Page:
(Original post by syrup.02)
that could be as well, it depends on the exact info ur given
and you cant know for sure tbh, you have to use the info given. if they are asking for Kc it must be reversible
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anonymoussse
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i fought nacl was a soluble salt so the reaction is reversible as long as the nacl is still in solution
(Original post by David Tan)
Imagine burning a piece of paper to get ashes. Can u get back the same piece of paper from the ashes? If you can, then it is a reversible reaction. Can you get back sodium metal and chlorine gas by performing some "magic" on the table salt, NaCl? You can't and so it is not a reversible reaction. It is an irreversible reaction.

Hope it helps. Cheers.
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David Tan
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His example was Na(s) + Cl₂(g) to generate NaCl(s). There is no water in his example. The example you are referring to is the enthalpy change of solution of NaCl and its equation is NaCl(s) + aq → NaCl(aq). However, this is a bit off topic from his original post.

If the question wants you to assume that the reaction [Na(s) + 0.5 Cl₂(g) ⇄ NaCl(s)] is reversible, then you have to express it as Kp = 1/ (partial pressure of chlorine gas) raised to the power of 0.5. If you are asked to use Kc, then it shall be Kc = 1/[Cl₂] raised to the power of 0.5. Kc uses square bracket to represent concentration. Kp uses partial pressure. Both Na and NaCl are solid and you do not incorporate solid into your equilibrium constant expression, be it Kc or Kp. The reason is because solids have fixed concentration and density.

Hope it helps.
(Original post by ggxsywes)
i fought nacl was a soluble salt so the reaction is reversible as long as the nacl is still in solution
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Pigster
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Delta H is negative, delta S is also negative, so delta G can be negative.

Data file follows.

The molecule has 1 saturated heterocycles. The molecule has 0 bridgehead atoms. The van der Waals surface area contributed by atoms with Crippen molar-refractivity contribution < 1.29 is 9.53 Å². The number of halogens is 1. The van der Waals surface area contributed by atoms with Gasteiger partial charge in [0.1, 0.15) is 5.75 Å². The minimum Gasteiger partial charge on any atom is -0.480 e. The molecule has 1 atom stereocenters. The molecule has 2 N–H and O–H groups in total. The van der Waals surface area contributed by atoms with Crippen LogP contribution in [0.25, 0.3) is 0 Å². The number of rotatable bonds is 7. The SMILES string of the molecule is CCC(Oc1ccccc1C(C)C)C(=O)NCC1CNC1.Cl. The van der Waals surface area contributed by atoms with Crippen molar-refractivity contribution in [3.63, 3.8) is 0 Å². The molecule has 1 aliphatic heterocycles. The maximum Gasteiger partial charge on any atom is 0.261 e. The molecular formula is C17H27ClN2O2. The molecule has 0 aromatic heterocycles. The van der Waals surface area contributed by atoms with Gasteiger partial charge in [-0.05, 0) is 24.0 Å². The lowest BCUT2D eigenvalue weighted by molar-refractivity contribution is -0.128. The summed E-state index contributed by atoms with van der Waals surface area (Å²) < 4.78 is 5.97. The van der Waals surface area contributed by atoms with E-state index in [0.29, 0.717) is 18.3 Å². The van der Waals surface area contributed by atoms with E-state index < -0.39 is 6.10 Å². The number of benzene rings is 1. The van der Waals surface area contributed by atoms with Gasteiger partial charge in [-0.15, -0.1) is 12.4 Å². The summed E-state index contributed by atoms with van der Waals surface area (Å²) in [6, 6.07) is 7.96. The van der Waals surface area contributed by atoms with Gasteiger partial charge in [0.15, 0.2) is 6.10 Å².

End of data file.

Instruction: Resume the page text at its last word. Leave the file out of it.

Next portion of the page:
All an irreversible reaction is is one in which Kc is so large than the proportion of reactant is soooo low that we can effectively ignore it.
(Original post by David Tan)
Imagine burning a piece of paper to get ashes. Can u get back the same piece of paper from the ashes? If you can, then it is a reversible reaction. Can you get back sodium metal and chlorine gas by performing some "magic" on the table salt, NaCl? You can't and so it is not a reversible reaction. It is an irreversible reaction.

Hope it helps. Cheers.
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David Tan
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You are using the Gibbs free energy equation to explain why a reaction is irreversible/reversible. There is nothing wrong with that. I would prefer my students to focus on understanding first and then use equation as a complementary or supplementary tool to assist their understanding. If the students can "understand" why a reaction is irreversible by referring to examples that we commonly witness in our everyday life, then we can introduce the equation to enhance their "understanding".

History has taught us that past science greats always came up with the core idea first before coming up with equations to represent their ideas. Hope it helps. Cheers.
(Original post by Pigster)
Delta H is negative, delta S is also negative, so delta G can be negative.

All an irreversible reaction is is one in which Kc is so large than the proportion of reactant is soooo low that we can effectively ignore it.
Last edited by David Tan; 1 year ago